Earlier this month Taiwan concluded a United Nations-type review of its implementation of the two principal human rights treaties, the International Covenant on Civil and Political Rights (ICCPR) and the International Covenant on Economic, Social and Cultural Rights (ICESCR). It is the first time Taiwan has undergone an outside, comprehensive evaluation of its human rights record in a wide range of areas. Although this on-site review received little international or local media attention, its effects on the island’s human rights should not be underestimated.
Posts Tagged ‘ ICCPR ’
During his recent summit meeting with President Barack Obama and his meetings with congressional leaders earlier this month, Chinese President Hu Jintao was pressed on human rights issues. CFR expertJerome A. Cohen says it’s possible that if public pressure is sufficient, Hu’s successor, Xi Jinping, will be more amenable to improving the human rights situation when he becomes president in 2012. Cohen says that despite the much improved economic situation in China, the gap between rich and poor is growing and pressure for democratic change is coming from the “uprooted.” The huge gap between rich and poor “is spreading discontent,” says Cohen. “Some leader is going to have to do more than improve objective economic and social conditions.”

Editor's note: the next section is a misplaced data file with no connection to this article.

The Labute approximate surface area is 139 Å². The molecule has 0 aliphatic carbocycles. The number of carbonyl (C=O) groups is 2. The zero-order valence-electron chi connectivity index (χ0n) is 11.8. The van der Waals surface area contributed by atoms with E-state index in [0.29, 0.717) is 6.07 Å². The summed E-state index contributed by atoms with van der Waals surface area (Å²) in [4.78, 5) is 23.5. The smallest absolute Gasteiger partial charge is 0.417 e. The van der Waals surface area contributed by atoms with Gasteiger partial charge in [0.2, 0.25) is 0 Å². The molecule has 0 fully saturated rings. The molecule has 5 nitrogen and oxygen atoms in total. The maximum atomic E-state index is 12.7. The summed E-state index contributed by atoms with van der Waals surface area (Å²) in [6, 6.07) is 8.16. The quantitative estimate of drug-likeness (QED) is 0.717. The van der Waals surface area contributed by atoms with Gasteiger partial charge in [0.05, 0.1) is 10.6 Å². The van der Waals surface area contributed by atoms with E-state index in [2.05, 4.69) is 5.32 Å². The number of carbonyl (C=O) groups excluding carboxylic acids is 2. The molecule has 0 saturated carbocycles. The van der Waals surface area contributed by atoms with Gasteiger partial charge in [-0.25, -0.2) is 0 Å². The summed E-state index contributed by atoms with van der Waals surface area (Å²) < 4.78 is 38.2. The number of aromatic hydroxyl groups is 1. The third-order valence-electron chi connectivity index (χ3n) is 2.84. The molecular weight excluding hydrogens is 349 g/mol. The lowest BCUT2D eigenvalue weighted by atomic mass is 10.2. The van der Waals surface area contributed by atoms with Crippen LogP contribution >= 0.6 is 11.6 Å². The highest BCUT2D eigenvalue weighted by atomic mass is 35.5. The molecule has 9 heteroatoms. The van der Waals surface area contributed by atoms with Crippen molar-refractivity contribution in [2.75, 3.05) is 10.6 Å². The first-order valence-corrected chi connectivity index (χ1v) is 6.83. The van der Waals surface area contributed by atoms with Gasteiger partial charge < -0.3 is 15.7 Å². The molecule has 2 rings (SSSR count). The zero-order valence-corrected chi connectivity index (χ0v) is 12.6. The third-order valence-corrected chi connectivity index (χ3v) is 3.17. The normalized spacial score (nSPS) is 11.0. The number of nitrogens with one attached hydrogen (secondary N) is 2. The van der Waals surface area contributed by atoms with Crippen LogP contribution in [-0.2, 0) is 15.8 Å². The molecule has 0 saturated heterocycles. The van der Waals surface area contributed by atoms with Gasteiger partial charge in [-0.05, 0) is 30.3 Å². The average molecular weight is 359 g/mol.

There really are “two Chinas” when it comes to criminal justice — and injustice. There is the China where thousands of law reformers — scholars, lawyers, legislative draftsmen, judges, prosecutors and officials — painstakingly labor for years to produce laws, interpretations and regulations designed to bring greater fairness and accuracy to a system that has long cried out for both.
After camping out at Tokyo’s Narita airport for over three months in an extraordinary protest against the Chinese government’s refusal to allow him to return home, Shanghai human rights activist Feng Zhenghu made history last February. Having only recently turned him away for the eighth time, the government suddenly yielded, ending the worldwide publicity that had been poisoning the atmosphere for the impending opening of Shanghai’s World Expo.